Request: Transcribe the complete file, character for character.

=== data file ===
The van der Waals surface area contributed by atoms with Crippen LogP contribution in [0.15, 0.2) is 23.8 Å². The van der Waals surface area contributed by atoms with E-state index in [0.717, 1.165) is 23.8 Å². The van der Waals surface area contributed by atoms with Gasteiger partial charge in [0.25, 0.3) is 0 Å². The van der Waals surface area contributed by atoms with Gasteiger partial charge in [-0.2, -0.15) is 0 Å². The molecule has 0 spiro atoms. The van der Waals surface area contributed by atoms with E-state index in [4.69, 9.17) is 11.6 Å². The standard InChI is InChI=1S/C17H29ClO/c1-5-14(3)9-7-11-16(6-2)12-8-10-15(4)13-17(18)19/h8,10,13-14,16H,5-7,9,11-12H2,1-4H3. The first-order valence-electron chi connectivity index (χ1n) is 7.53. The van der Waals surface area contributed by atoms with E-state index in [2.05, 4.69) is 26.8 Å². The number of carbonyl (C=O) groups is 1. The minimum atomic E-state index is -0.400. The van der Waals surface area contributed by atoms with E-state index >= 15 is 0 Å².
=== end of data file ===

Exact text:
The van der Waals surface area contributed by atoms with Crippen LogP contribution in [0.15, 0.2) is 23.8 Å². The van der Waals surface area contributed by atoms with E-state index in [0.717, 1.165) is 23.8 Å². The van der Waals surface area contributed by atoms with Gasteiger partial charge in [0.25, 0.3) is 0 Å². The van der Waals surface area contributed by atoms with Gasteiger partial charge in [-0.2, -0.15) is 0 Å². The molecule has 0 spiro atoms. The van der Waals surface area contributed by atoms with E-state index in [4.69, 9.17) is 11.6 Å². The standard InChI is InChI=1S/C17H29ClO/c1-5-14(3)9-7-11-16(6-2)12-8-10-15(4)13-17(18)19/h8,10,13-14,16H,5-7,9,11-12H2,1-4H3. The first-order valence-electron chi connectivity index (χ1n) is 7.53. The van der Waals surface area contributed by atoms with E-state index in [2.05, 4.69) is 26.8 Å². The number of carbonyl (C=O) groups is 1. The minimum atomic E-state index is -0.400. The van der Waals surface area contributed by atoms with E-state index >= 15 is 0 Å².